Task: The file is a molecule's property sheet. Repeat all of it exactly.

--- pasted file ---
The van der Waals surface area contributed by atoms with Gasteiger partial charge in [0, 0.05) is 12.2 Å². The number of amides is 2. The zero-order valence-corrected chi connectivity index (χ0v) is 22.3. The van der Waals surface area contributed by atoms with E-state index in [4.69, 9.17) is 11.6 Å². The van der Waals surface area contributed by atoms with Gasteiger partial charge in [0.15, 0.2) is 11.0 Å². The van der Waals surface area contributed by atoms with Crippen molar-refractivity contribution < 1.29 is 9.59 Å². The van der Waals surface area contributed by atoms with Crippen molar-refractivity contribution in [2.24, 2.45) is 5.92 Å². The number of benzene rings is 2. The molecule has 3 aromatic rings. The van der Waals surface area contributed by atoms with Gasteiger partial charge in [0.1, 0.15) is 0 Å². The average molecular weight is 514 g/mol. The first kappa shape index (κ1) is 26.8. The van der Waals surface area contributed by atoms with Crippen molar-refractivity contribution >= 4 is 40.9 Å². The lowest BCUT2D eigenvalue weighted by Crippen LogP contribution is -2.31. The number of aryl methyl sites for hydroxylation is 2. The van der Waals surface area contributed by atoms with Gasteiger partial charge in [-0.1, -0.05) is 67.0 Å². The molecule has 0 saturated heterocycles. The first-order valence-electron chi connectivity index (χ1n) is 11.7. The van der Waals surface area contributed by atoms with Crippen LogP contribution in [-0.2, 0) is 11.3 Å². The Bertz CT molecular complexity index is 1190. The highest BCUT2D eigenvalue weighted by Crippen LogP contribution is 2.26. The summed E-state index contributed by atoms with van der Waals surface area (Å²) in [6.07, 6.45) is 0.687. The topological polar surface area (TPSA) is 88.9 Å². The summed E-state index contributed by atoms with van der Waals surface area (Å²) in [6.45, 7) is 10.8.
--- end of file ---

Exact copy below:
The van der Waals surface area contributed by atoms with Gasteiger partial charge in [0, 0.05) is 12.2 Å². The number of amides is 2. The zero-order valence-corrected chi connectivity index (χ0v) is 22.3. The van der Waals surface area contributed by atoms with E-state index in [4.69, 9.17) is 11.6 Å². The van der Waals surface area contributed by atoms with Gasteiger partial charge in [0.15, 0.2) is 11.0 Å². The van der Waals surface area contributed by atoms with Crippen molar-refractivity contribution < 1.29 is 9.59 Å². The van der Waals surface area contributed by atoms with Crippen molar-refractivity contribution in [2.24, 2.45) is 5.92 Å². The number of benzene rings is 2. The molecule has 3 aromatic rings. The van der Waals surface area contributed by atoms with Gasteiger partial charge in [0.1, 0.15) is 0 Å². The average molecular weight is 514 g/mol. The first kappa shape index (κ1) is 26.8. The van der Waals surface area contributed by atoms with Crippen molar-refractivity contribution >= 4 is 40.9 Å². The lowest BCUT2D eigenvalue weighted by Crippen LogP contribution is -2.31. The number of aryl methyl sites for hydroxylation is 2. The van der Waals surface area contributed by atoms with Gasteiger partial charge in [-0.1, -0.05) is 67.0 Å². The molecule has 0 saturated heterocycles. The first-order valence-electron chi connectivity index (χ1n) is 11.7. The van der Waals surface area contributed by atoms with Crippen LogP contribution in [-0.2, 0) is 11.3 Å². The Bertz CT molecular complexity index is 1190. The highest BCUT2D eigenvalue weighted by Crippen LogP contribution is 2.26. The summed E-state index contributed by atoms with van der Waals surface area (Å²) in [6.07, 6.45) is 0.687. The topological polar surface area (TPSA) is 88.9 Å². The summed E-state index contributed by atoms with van der Waals surface area (Å²) in [6.45, 7) is 10.8.